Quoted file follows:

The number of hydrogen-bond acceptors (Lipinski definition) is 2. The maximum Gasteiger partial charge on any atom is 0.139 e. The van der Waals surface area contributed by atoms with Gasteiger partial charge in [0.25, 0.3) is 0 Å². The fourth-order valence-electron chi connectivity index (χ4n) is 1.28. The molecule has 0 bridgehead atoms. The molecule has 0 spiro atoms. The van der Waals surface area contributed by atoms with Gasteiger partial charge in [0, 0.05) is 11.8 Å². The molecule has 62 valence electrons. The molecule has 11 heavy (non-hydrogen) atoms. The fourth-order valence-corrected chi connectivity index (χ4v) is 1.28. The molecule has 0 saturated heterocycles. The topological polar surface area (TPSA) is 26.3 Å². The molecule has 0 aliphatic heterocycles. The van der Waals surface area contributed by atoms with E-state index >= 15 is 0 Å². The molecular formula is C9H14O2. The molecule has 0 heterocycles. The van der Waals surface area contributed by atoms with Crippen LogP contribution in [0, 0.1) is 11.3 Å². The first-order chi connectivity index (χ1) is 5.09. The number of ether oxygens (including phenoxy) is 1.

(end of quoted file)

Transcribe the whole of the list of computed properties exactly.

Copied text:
The number of hydrogen-bond acceptors (Lipinski definition) is 2. The maximum Gasteiger partial charge on any atom is 0.139 e. The van der Waals surface area contributed by atoms with Gasteiger partial charge in [0.25, 0.3) is 0 Å². The fourth-order valence-electron chi connectivity index (χ4n) is 1.28. The molecule has 0 bridgehead atoms. The molecule has 0 spiro atoms. The van der Waals surface area contributed by atoms with Gasteiger partial charge in [0, 0.05) is 11.8 Å². The molecule has 62 valence electrons. The molecule has 11 heavy (non-hydrogen) atoms. The fourth-order valence-corrected chi connectivity index (χ4v) is 1.28. The molecule has 0 saturated heterocycles. The topological polar surface area (TPSA) is 26.3 Å². The molecule has 0 aliphatic heterocycles. The van der Waals surface area contributed by atoms with E-state index >= 15 is 0 Å². The molecular formula is C9H14O2. The molecule has 0 heterocycles. The van der Waals surface area contributed by atoms with Crippen LogP contribution in [0, 0.1) is 11.3 Å². The first-order chi connectivity index (χ1) is 5.09. The number of ether oxygens (including phenoxy) is 1.